Jesuits And Women

A three-month gathering of the Society of Jesus, better known as Jesuits, ended Wednesday, March 22, with the released of a 1200 page document listing initiatives the order would endorse. Five pages are spent on outlining a position on women, saying that "many women . . . feel that men have been slow to recognize the full humanity of women."

From a part of a church whose "fathers" wrote that women were evil-loving pockets of sin, that's going a long, long way. But the document goes on to say that

"We are conscious of the damage to the People of God brought about by the alienation of women in some cultures who no longer feel at home in the church, and who are not able with integrity to transmit Catholic values to their families, friends and colleagues.

"We Jesuits first ask God for the grace of conversion. We have been part of a civil and ecclesial tradition that has offended against women. And, like many men, we have a tendency to convince ourselves that there is no problem. However unwillingly, we have often been complicit in a form of clericalism which has reinforced male domination with an ostensibly divine sanction."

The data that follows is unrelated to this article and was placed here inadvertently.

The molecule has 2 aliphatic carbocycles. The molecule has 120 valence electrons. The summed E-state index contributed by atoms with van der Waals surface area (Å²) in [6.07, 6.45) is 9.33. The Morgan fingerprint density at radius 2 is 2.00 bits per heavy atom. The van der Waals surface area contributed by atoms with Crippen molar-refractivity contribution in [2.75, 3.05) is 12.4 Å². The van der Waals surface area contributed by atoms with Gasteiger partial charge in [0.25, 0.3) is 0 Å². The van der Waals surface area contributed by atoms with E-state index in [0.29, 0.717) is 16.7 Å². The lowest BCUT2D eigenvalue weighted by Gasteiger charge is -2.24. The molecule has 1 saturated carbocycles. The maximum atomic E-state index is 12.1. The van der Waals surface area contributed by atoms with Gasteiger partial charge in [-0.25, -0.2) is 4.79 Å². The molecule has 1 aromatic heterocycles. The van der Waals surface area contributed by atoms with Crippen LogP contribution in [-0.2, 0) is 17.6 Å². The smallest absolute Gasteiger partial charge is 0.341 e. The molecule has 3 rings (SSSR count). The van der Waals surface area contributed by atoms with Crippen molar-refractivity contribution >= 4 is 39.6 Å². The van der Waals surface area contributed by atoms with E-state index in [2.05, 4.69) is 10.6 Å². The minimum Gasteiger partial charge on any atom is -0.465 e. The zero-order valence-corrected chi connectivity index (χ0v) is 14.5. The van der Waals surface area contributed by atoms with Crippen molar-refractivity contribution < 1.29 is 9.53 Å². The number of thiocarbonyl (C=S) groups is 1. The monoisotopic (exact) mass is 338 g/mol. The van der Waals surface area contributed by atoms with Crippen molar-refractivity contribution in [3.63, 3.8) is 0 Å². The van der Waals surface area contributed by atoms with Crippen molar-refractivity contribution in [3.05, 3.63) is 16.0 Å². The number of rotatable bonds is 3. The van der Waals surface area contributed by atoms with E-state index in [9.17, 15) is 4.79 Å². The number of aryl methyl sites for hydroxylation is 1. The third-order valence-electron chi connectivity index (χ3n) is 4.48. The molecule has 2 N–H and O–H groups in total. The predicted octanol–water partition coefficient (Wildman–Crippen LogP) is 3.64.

Talk about understatement! But to give them credit, the Jesuits specifically mentioned female "circumcision," dowry deaths (common in India), and the murder of female infants as part of the problem to be addressed by the order.

The document also proposes establishing an "associate membership" to involve lay men and women in the Jesuit order. This is in response to declining membership in the Jesuits.

Founded in 1540 by St. Ignatius Loyola, the Society of Jesus has 23,000 members in its order. It has a history of conflict with the Vatican. That history was underscored in January when the pope opened the Jesuit meeting by saying that its members must be "in obedient agreement" with the Vatican. The Jesuits are widely recognized as the most powerful religious order in the Roman Catholic church. There are 28 colleges and universities run by the Jesuits in the United States, including Georgetown University, which President Clinton attended.

200 delegates attended the "general congregation" of the Society of Jesus in Rome. The meeting approved 22 documents.

Source: AP, 3/23/95; Washington Post, 3/22/95



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